Tesco is trialling a one-hour grocery delivery service in central London.
The supermarket is testing the Tesco Now app for customers in zones one and two, offering 60-minute delivery on orders of up to 20 products.
Delivery is supplied by independent courier service Quiqup, which already has deals with companies including Whole Foods, Burger King and Hungryhouse, and is free of charge while the app is in testing phase.
The app, currently only available by invite, was unveiled by money-saving guru Tom Church on his site latestdeals.co.uk yesterday. “I ordered a single bottle of beer and it arrived still cold,” he said.
The Tesco trial comes almost a year after Sainsbury’s launched its one-hour Chop Chop app in Wandsworth last June. Similarly to Tesco Now, the app allows customers to order a maximum of 20 items and uses an external courier service to make the deliveries, which carry a £4.99 charge.
In September, Sainsbury’s extended the service to another 35,699 London postcodes and CEO Mike Coupe said he was “pleasantly surprised” by the level of demand.
Tesco had hinted it would follow in Sainsbury’s footsteps at the IGD Digital conference in October, when online MD Adrian Letts said there was a “huge opportunity” for one-hour or two-hour delivery.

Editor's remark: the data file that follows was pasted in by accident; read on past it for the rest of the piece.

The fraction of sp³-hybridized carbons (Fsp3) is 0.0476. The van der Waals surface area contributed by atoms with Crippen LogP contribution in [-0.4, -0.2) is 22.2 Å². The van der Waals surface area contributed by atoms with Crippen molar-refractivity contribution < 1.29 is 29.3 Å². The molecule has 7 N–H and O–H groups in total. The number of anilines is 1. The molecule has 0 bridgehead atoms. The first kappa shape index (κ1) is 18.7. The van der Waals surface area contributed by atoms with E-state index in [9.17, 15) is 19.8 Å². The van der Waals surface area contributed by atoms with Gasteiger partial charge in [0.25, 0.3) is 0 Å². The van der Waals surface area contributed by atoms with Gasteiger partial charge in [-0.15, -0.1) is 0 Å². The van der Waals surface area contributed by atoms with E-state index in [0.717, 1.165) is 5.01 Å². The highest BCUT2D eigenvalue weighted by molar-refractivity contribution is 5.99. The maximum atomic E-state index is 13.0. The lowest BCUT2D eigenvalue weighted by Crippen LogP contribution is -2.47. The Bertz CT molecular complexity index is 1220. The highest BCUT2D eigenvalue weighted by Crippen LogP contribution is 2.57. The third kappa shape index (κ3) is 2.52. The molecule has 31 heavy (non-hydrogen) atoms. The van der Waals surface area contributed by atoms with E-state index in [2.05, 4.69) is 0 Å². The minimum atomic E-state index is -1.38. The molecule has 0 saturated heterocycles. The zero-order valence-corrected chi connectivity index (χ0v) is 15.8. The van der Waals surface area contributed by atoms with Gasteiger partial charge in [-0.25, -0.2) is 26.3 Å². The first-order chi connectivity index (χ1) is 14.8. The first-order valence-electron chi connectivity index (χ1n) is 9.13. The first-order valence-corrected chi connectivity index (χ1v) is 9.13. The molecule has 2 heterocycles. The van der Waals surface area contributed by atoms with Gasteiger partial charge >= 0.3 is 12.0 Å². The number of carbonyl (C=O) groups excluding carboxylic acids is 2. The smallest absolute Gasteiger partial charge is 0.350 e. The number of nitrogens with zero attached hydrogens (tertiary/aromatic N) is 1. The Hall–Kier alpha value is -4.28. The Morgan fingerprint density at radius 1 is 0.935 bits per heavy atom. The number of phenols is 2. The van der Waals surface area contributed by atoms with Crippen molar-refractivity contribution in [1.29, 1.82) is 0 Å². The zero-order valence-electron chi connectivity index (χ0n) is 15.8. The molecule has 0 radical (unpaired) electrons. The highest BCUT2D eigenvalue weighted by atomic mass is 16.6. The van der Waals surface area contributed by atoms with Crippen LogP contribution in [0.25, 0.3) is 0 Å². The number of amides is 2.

Large retailers appear to be leaning towards third-party partnerships for express deliveries. In April, Ocado revealed it was considering a collaboration with an external service to offer speedier options than its same-day service.
Quiqup already works with a number of food companies including Whole Foods, which contracted it to conduct a picking and delivery service from seven of its London stores in June.
In December, CEO Bassel El Koussa said grocery was “at the forefront” of its ambitions as an express courier service and revealed he was talking to a number of major food retailers, including Tesco. The Tesco venture marks the first time it has guaranteed a one-hour delivery window for a grocery partner.
A Tesco spokeswoman confirmed the supermarket was trialling the one-hour service among a “small number of colleagues and customers”. “We’re always looking at new ways to improve the service we offer our customers,” she said.
Read The Grocer’s analysis on the rise of express grocery delivery services